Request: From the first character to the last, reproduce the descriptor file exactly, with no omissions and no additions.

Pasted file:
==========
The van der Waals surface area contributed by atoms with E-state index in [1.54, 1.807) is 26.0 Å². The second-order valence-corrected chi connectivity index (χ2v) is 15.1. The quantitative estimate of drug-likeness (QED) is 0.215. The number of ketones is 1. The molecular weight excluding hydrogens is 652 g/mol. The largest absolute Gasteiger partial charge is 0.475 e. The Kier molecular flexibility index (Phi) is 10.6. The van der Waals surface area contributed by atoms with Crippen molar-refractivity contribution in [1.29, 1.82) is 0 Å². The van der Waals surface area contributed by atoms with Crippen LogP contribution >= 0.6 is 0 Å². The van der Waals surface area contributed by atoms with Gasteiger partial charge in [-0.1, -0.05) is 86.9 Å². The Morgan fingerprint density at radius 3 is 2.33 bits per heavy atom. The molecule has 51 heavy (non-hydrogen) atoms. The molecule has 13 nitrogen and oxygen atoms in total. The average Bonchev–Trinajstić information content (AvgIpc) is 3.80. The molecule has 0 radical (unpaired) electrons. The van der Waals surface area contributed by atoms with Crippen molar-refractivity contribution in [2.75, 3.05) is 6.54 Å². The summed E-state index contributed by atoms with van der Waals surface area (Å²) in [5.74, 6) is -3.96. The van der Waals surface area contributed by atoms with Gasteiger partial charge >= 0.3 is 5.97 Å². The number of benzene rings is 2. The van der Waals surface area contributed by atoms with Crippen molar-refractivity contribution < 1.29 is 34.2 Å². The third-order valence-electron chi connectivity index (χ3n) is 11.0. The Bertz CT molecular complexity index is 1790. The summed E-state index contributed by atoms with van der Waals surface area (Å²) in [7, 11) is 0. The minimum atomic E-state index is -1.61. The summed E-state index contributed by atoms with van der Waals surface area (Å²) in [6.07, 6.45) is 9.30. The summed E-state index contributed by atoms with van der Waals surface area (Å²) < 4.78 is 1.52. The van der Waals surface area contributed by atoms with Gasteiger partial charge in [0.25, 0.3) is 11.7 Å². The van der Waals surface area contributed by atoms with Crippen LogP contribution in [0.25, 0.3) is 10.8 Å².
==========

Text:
The van der Waals surface area contributed by atoms with E-state index in [1.54, 1.807) is 26.0 Å². The second-order valence-corrected chi connectivity index (χ2v) is 15.1. The quantitative estimate of drug-likeness (QED) is 0.215. The number of ketones is 1. The molecular weight excluding hydrogens is 652 g/mol. The largest absolute Gasteiger partial charge is 0.475 e. The Kier molecular flexibility index (Phi) is 10.6. The van der Waals surface area contributed by atoms with Crippen molar-refractivity contribution in [1.29, 1.82) is 0 Å². The van der Waals surface area contributed by atoms with Crippen LogP contribution >= 0.6 is 0 Å². The van der Waals surface area contributed by atoms with Gasteiger partial charge in [-0.1, -0.05) is 86.9 Å². The Morgan fingerprint density at radius 3 is 2.33 bits per heavy atom. The molecule has 51 heavy (non-hydrogen) atoms. The molecule has 13 nitrogen and oxygen atoms in total. The average Bonchev–Trinajstić information content (AvgIpc) is 3.80. The molecule has 0 radical (unpaired) electrons. The van der Waals surface area contributed by atoms with Crippen molar-refractivity contribution in [2.75, 3.05) is 6.54 Å². The summed E-state index contributed by atoms with van der Waals surface area (Å²) in [5.74, 6) is -3.96. The van der Waals surface area contributed by atoms with Gasteiger partial charge >= 0.3 is 5.97 Å². The number of benzene rings is 2. The van der Waals surface area contributed by atoms with Crippen molar-refractivity contribution < 1.29 is 34.2 Å². The third-order valence-electron chi connectivity index (χ3n) is 11.0. The Bertz CT molecular complexity index is 1790. The summed E-state index contributed by atoms with van der Waals surface area (Å²) in [7, 11) is 0. The minimum atomic E-state index is -1.61. The summed E-state index contributed by atoms with van der Waals surface area (Å²) in [6.07, 6.45) is 9.30. The summed E-state index contributed by atoms with van der Waals surface area (Å²) < 4.78 is 1.52. The van der Waals surface area contributed by atoms with Gasteiger partial charge in [0.25, 0.3) is 11.7 Å². The van der Waals surface area contributed by atoms with Crippen LogP contribution in [0.25, 0.3) is 10.8 Å².